About Mitchell Falls
Mitchell Falls was a very beautiful four-tiered waterfall that we thought truly embodied the beauty and rugged character of the Australian Outback in the remote Kimberley Region of Western Australia.
As you can see from the photo at the top of this page, this place provided that rare harmony of a scenic oasis nestled in a rugged red rock wilderness with a major waterfall to boot.
Add to that combination the cloudless blue skies along with the sense that the waterfall felt very private (as not many people would make it all the way out here), and we had ourselves the highlight of our WA visit in June 2006.
We knew that we’d remember this place for a very long time the moment we first saw the falls, especially considering what it took to get here.
In fact, the closest place that we could think of that might come the closest to what we experienced here (i.e. that Shangri-la-type feeling) would be Havasu Falls in Arizona, except with far fewer people.
Mitchell Falls was said to be the second tallest waterfall in the state of Western Australia at a cumulative height of 80m (at least according to the literature).
Mitchell Falls Timing
The stunning backdrop of the red escarpment lands of the Mitchell Plateau provided the elevation and geology needed to channel the Wet Season rains over the cliffs.
The end result was the necessary conditions to have such a waterfall in this otherwise harsh and unforgiving land.
Like with other waterfalls in the tropical regions of Northern Australia, most of the flow of the falls came from Wet Season rains.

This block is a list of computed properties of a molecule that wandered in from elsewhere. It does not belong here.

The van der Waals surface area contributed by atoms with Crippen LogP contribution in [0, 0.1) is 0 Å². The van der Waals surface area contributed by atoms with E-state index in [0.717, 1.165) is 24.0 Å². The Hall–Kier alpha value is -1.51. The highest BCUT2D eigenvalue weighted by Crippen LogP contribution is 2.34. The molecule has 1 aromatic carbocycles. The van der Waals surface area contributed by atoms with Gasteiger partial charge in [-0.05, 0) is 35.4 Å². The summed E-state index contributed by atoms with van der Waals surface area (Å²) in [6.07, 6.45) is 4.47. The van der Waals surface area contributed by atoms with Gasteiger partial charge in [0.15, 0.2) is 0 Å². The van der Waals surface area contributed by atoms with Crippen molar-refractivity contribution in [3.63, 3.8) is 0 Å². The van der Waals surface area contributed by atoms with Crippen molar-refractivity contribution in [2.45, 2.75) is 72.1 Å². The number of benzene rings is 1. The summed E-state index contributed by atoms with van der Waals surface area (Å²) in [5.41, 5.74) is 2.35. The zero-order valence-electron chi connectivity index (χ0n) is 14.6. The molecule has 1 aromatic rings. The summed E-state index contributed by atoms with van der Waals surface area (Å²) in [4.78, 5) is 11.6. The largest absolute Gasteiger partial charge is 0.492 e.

Therefore, the flow would diminish as the Dry Season wore on.
Thus, in order to get a good waterfalling experience, we’d have to time our visit to strike that fine balance between accessibility in the Dry Season versus flow from the Wet Season.
And getting the best of both worlds was certainly easier said than done.
How To Experience Mitchell Falls
Speaking of which, given the remoteness of the falls, getting here was not easy.
The options that were available to us were to either do a multi-day 4wd adventure along the Gibbs River Road and Kalumburu Road.
Then, we’d have to hike and scramble on the 3.3km (each way; 6.6km return) Punamii-Unpuu Trail.
If such a commitment was not feasible, it was possible to do the more expensive aerial tour.
The Aerial Tour of Mitchell Falls
Since Julie and I didn’t have the time to devote nearly an entire week to this adventure, we did the aerial tour.
Basically, we took what was known as the Mitchell Falls Explorer (courtesy of SlingAir and Heliworks WA) where we were flown from the air strip in Kununurra to a remote airstrip on the Mitchell Plateau.
This flight lasted about two hours.
Once at the airstrip, there was then a helicopter ride that circled around Mitchell Falls and the neighboring Big Mertens Falls before landing near the top of Mitchell Falls.
At that point, we walked the final 15 minutes of the Punamii-Unpuu Trail to a fabulous view across the gorge of Mitchell Falls (see the photo at the top of this page).
This track may have been short, but we had to keep a keen eye for following the route, which was overgrown in many spots and was quite easy to get sidetracked or lost.
The track allowed us to get various views of the multi-tiered falls before arriving at its end.